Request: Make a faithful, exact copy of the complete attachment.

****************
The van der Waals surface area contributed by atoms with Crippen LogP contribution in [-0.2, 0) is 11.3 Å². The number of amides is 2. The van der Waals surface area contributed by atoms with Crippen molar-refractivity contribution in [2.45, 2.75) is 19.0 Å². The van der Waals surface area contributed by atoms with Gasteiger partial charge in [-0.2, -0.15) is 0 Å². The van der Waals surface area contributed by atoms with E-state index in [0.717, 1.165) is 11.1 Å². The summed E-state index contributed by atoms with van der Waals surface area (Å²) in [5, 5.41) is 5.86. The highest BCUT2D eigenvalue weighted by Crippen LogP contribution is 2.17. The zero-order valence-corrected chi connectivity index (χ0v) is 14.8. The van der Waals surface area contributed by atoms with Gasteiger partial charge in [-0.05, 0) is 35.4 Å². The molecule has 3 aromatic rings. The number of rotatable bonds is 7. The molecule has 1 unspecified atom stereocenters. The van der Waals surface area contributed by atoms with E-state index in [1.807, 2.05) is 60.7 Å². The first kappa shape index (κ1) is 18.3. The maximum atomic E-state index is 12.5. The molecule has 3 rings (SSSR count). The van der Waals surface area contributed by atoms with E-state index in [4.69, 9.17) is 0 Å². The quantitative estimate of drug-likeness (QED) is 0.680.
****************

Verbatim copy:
The van der Waals surface area contributed by atoms with Crippen LogP contribution in [-0.2, 0) is 11.3 Å². The number of amides is 2. The van der Waals surface area contributed by atoms with Crippen molar-refractivity contribution in [2.45, 2.75) is 19.0 Å². The van der Waals surface area contributed by atoms with Gasteiger partial charge in [-0.2, -0.15) is 0 Å². The van der Waals surface area contributed by atoms with E-state index in [0.717, 1.165) is 11.1 Å². The summed E-state index contributed by atoms with van der Waals surface area (Å²) in [5, 5.41) is 5.86. The highest BCUT2D eigenvalue weighted by Crippen LogP contribution is 2.17. The zero-order valence-corrected chi connectivity index (χ0v) is 14.8. The van der Waals surface area contributed by atoms with Gasteiger partial charge in [-0.05, 0) is 35.4 Å². The molecule has 3 aromatic rings. The number of rotatable bonds is 7. The molecule has 1 unspecified atom stereocenters. The van der Waals surface area contributed by atoms with E-state index in [1.807, 2.05) is 60.7 Å². The first kappa shape index (κ1) is 18.3. The maximum atomic E-state index is 12.5. The molecule has 3 rings (SSSR count). The van der Waals surface area contributed by atoms with E-state index in [4.69, 9.17) is 0 Å². The quantitative estimate of drug-likeness (QED) is 0.680.